As a Chiefs fan I’m obviously worried about Derrick Henry and the Titans grinding out a close win, something to remind Kansas City fans (like me) that only bad things happen to the Chiefs around this time of the year. But the other, more optimistic, part of me thinks an AFC Championship is not enough for this year’s Chiefs. Before the year they set out to avenge their overtime loss to the Patriots in last year’s AFC Title, and it doesn’t feel like Tennessee is the team who’s going to crush our dreams.
Final Score: Chiefs 34, Titans 20
2. Green Bay Packers (+7.5) at San Francisco 49ers
Most sports betting revolves around information. It makes sense: the more you know, the better chance you have of making a “good” bet. But then there’s another side of betting, one that can’t be quantified with empirical evidence or be followed by basic logic. It’s called ego. Sometimes you want to throw out the evidence and logic and make a pick because you think everyone is wrong, and you want to be right.
This line opened with the 49ers as 7-point favorites, but according to the Action Network 61% of the money so far has been placed on San Francisco, making the line jump to SF -7.5. I’m no expert on line movements, but I will say it doesn’t surprise me. These two teams met earlier in the season, in San Francisco, and the 49ers crushed the Packers, 37-8. Green Bay looked slow, Aaron Rodgers looked old, and the Niners were looking like the solid pick to win the NFC.
But that was just one game. The 49ers beat the shit out of the Packers that night, but it isn’t like they will be able to take any of the 29 points they won by with them into this week’s NFC Title game. The spread in their last matchup was 49ers -3, meaning the line has jumped by a massive 4.5 points over the last couple months. While I do think San Francisco is the superior team, I am betting on Aaron Rodgers to keep Green Bay within a touchdown.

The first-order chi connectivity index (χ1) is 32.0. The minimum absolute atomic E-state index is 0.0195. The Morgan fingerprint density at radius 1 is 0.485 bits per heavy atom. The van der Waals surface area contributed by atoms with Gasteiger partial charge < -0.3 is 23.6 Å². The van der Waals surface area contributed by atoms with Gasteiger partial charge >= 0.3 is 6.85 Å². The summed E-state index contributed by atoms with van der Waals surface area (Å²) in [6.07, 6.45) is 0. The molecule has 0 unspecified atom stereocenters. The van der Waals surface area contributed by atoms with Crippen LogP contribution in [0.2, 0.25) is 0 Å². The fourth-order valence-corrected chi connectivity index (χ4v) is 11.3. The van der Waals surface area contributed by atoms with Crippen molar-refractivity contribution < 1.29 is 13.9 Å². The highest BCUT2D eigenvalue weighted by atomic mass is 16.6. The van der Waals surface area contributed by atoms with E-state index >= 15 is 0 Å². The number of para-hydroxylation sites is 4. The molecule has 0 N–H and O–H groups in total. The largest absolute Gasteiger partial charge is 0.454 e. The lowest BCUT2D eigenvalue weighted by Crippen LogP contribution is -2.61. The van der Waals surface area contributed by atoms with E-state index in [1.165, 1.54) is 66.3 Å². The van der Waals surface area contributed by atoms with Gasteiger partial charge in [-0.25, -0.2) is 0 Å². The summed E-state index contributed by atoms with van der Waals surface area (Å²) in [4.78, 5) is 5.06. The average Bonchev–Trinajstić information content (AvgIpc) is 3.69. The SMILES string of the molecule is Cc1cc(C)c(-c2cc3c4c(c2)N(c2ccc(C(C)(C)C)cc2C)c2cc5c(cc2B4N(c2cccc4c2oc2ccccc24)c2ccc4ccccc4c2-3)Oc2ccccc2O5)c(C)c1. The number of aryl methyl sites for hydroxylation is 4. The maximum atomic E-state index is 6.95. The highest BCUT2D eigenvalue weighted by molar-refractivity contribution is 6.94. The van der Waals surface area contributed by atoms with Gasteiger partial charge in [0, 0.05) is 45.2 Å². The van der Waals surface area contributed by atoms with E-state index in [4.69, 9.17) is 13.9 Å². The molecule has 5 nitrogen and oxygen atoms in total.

The way to accomplish that is simple, at least on paper. It has to be a low-scoring, ball control game where Aaron Jones carries the ball 18-20 times, and where Rodgers is able to pick his spots on 3rd down to keep moving the chains. Then, and only then, will they be able to keep the ball out of the hands of the 49ers, who have a stable of running backs who should be able to attack the Packers weak run defense on their way to a Super Bowl appearance.
One thing I’m confident about is that Aaron Rodgers won’t be able to win if he’s buried by double digits early on. Green Bay is a run first team; besides Davonte Adams they don’t have enough receiving weapons to dice up the San Francisco secondary. And further, the 49ers two best pass rushers — Nick Bosa and Dee Ford — are most effective when they can pin their ears back in must-pass situations. The way the Packers can keep it close, or win, is to keep the point total low and keep Rodgers from having to run for his life every play (like the first matchup).
I would be surprised, but not shocked, if Rodgers has a little magic left in the tank to pull off this upset. But I will be rolling with the 49ers to win this game, and probably win the Super Bowl, because I believe in their program.
Final score: 49ers 26, Packers 21